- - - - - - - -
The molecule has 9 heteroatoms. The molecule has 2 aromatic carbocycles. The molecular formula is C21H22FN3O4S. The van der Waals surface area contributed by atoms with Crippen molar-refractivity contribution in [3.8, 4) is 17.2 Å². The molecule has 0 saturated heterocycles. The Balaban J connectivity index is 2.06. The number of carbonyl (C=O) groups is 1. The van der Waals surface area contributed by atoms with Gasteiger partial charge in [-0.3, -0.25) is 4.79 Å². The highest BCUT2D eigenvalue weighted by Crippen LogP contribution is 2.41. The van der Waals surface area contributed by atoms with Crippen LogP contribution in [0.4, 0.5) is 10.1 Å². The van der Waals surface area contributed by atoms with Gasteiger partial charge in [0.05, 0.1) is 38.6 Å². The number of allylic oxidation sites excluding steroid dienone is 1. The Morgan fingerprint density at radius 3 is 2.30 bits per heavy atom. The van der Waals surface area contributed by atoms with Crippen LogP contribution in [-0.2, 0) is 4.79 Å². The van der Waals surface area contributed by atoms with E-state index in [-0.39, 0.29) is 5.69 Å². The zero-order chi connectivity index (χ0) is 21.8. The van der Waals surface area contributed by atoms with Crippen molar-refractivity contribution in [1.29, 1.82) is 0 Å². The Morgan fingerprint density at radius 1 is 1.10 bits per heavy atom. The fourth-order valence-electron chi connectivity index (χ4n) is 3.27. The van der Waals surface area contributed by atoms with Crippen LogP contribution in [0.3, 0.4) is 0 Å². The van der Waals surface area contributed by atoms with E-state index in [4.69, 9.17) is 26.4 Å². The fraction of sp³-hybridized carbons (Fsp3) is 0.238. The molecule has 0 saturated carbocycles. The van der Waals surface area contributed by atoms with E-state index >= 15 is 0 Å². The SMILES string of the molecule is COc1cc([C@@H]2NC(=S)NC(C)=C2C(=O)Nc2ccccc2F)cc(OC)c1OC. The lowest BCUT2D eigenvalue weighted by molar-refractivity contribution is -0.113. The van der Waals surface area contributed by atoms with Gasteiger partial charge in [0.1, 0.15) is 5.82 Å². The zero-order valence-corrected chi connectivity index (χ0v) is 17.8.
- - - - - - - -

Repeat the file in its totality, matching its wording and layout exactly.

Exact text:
The molecule has 9 heteroatoms. The molecule has 2 aromatic carbocycles. The molecular formula is C21H22FN3O4S. The van der Waals surface area contributed by atoms with Crippen molar-refractivity contribution in [3.8, 4) is 17.2 Å². The molecule has 0 saturated heterocycles. The Balaban J connectivity index is 2.06. The number of carbonyl (C=O) groups is 1. The van der Waals surface area contributed by atoms with Gasteiger partial charge in [-0.3, -0.25) is 4.79 Å². The highest BCUT2D eigenvalue weighted by Crippen LogP contribution is 2.41. The van der Waals surface area contributed by atoms with Crippen LogP contribution in [0.4, 0.5) is 10.1 Å². The van der Waals surface area contributed by atoms with Gasteiger partial charge in [0.05, 0.1) is 38.6 Å². The number of allylic oxidation sites excluding steroid dienone is 1. The Morgan fingerprint density at radius 3 is 2.30 bits per heavy atom. The van der Waals surface area contributed by atoms with Crippen LogP contribution in [-0.2, 0) is 4.79 Å². The van der Waals surface area contributed by atoms with E-state index in [-0.39, 0.29) is 5.69 Å². The zero-order chi connectivity index (χ0) is 21.8. The van der Waals surface area contributed by atoms with Crippen molar-refractivity contribution in [1.29, 1.82) is 0 Å². The Morgan fingerprint density at radius 1 is 1.10 bits per heavy atom. The fourth-order valence-electron chi connectivity index (χ4n) is 3.27. The van der Waals surface area contributed by atoms with Crippen LogP contribution in [0.3, 0.4) is 0 Å². The van der Waals surface area contributed by atoms with E-state index in [4.69, 9.17) is 26.4 Å². The fraction of sp³-hybridized carbons (Fsp3) is 0.238. The molecule has 0 saturated carbocycles. The van der Waals surface area contributed by atoms with E-state index >= 15 is 0 Å². The SMILES string of the molecule is COc1cc([C@@H]2NC(=S)NC(C)=C2C(=O)Nc2ccccc2F)cc(OC)c1OC. The lowest BCUT2D eigenvalue weighted by molar-refractivity contribution is -0.113. The van der Waals surface area contributed by atoms with Gasteiger partial charge in [0.1, 0.15) is 5.82 Å². The zero-order valence-corrected chi connectivity index (χ0v) is 17.8.